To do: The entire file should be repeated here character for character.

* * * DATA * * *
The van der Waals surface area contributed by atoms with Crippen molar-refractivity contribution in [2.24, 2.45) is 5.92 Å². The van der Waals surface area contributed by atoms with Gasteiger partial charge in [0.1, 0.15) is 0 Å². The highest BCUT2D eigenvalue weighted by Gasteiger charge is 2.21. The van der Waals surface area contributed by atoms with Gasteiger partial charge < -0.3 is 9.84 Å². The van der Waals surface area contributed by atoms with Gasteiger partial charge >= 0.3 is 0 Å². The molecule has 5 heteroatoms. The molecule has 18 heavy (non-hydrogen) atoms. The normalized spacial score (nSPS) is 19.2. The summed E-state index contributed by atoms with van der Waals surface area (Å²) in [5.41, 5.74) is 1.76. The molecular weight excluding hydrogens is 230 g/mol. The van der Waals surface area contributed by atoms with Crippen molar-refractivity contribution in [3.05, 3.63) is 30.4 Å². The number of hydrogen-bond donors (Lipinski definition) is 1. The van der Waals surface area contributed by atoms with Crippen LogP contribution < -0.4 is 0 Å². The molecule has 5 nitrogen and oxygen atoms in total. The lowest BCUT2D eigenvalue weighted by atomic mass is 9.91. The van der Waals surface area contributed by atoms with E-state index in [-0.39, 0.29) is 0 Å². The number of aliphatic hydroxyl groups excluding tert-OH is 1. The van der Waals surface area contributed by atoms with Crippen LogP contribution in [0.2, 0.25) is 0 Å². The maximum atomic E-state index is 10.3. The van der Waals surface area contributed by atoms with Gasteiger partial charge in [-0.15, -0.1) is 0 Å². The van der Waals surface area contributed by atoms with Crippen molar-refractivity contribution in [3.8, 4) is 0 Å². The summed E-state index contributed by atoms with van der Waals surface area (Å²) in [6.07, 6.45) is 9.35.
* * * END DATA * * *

The van der Waals surface area contributed by atoms with Crippen molar-refractivity contribution in [2.24, 2.45) is 5.92 Å². The van der Waals surface area contributed by atoms with Gasteiger partial charge in [0.1, 0.15) is 0 Å². The highest BCUT2D eigenvalue weighted by Gasteiger charge is 2.21. The van der Waals surface area contributed by atoms with Gasteiger partial charge < -0.3 is 9.84 Å². The van der Waals surface area contributed by atoms with Gasteiger partial charge >= 0.3 is 0 Å². The molecule has 5 heteroatoms. The molecule has 18 heavy (non-hydrogen) atoms. The normalized spacial score (nSPS) is 19.2. The summed E-state index contributed by atoms with van der Waals surface area (Å²) in [5.41, 5.74) is 1.76. The molecular weight excluding hydrogens is 230 g/mol. The van der Waals surface area contributed by atoms with Crippen molar-refractivity contribution in [3.05, 3.63) is 30.4 Å². The number of hydrogen-bond donors (Lipinski definition) is 1. The van der Waals surface area contributed by atoms with Crippen LogP contribution < -0.4 is 0 Å². The molecule has 5 nitrogen and oxygen atoms in total. The lowest BCUT2D eigenvalue weighted by atomic mass is 9.91. The van der Waals surface area contributed by atoms with E-state index in [-0.39, 0.29) is 0 Å². The number of aliphatic hydroxyl groups excluding tert-OH is 1. The van der Waals surface area contributed by atoms with Crippen LogP contribution in [0.2, 0.25) is 0 Å². The maximum atomic E-state index is 10.3. The van der Waals surface area contributed by atoms with Gasteiger partial charge in [-0.15, -0.1) is 0 Å². The van der Waals surface area contributed by atoms with Crippen molar-refractivity contribution in [3.8, 4) is 0 Å². The summed E-state index contributed by atoms with van der Waals surface area (Å²) in [6.07, 6.45) is 9.35.